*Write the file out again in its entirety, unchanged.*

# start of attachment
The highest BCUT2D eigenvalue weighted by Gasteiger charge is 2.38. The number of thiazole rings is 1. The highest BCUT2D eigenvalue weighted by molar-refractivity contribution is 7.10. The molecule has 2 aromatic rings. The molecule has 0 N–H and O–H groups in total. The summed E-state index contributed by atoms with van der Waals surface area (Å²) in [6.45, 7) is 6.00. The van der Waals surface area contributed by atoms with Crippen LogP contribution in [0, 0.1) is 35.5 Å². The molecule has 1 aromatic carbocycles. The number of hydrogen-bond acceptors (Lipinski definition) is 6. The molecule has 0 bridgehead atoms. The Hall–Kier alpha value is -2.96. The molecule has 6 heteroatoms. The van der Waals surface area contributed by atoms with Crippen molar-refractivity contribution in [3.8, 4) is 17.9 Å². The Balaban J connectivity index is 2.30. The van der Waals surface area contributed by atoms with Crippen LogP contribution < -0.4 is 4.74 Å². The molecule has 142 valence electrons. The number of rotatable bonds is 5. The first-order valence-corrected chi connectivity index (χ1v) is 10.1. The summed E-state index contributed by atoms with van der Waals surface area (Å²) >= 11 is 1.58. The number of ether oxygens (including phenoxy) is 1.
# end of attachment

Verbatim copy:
The highest BCUT2D eigenvalue weighted by Gasteiger charge is 2.38. The number of thiazole rings is 1. The highest BCUT2D eigenvalue weighted by molar-refractivity contribution is 7.10. The molecule has 2 aromatic rings. The molecule has 0 N–H and O–H groups in total. The summed E-state index contributed by atoms with van der Waals surface area (Å²) in [6.45, 7) is 6.00. The van der Waals surface area contributed by atoms with Crippen LogP contribution in [0, 0.1) is 35.5 Å². The molecule has 1 aromatic carbocycles. The number of hydrogen-bond acceptors (Lipinski definition) is 6. The molecule has 0 bridgehead atoms. The Hall–Kier alpha value is -2.96. The molecule has 6 heteroatoms. The van der Waals surface area contributed by atoms with Crippen molar-refractivity contribution in [3.8, 4) is 17.9 Å². The Balaban J connectivity index is 2.30. The van der Waals surface area contributed by atoms with Crippen LogP contribution < -0.4 is 4.74 Å². The molecule has 142 valence electrons. The number of rotatable bonds is 5. The first-order valence-corrected chi connectivity index (χ1v) is 10.1. The summed E-state index contributed by atoms with van der Waals surface area (Å²) >= 11 is 1.58. The number of ether oxygens (including phenoxy) is 1.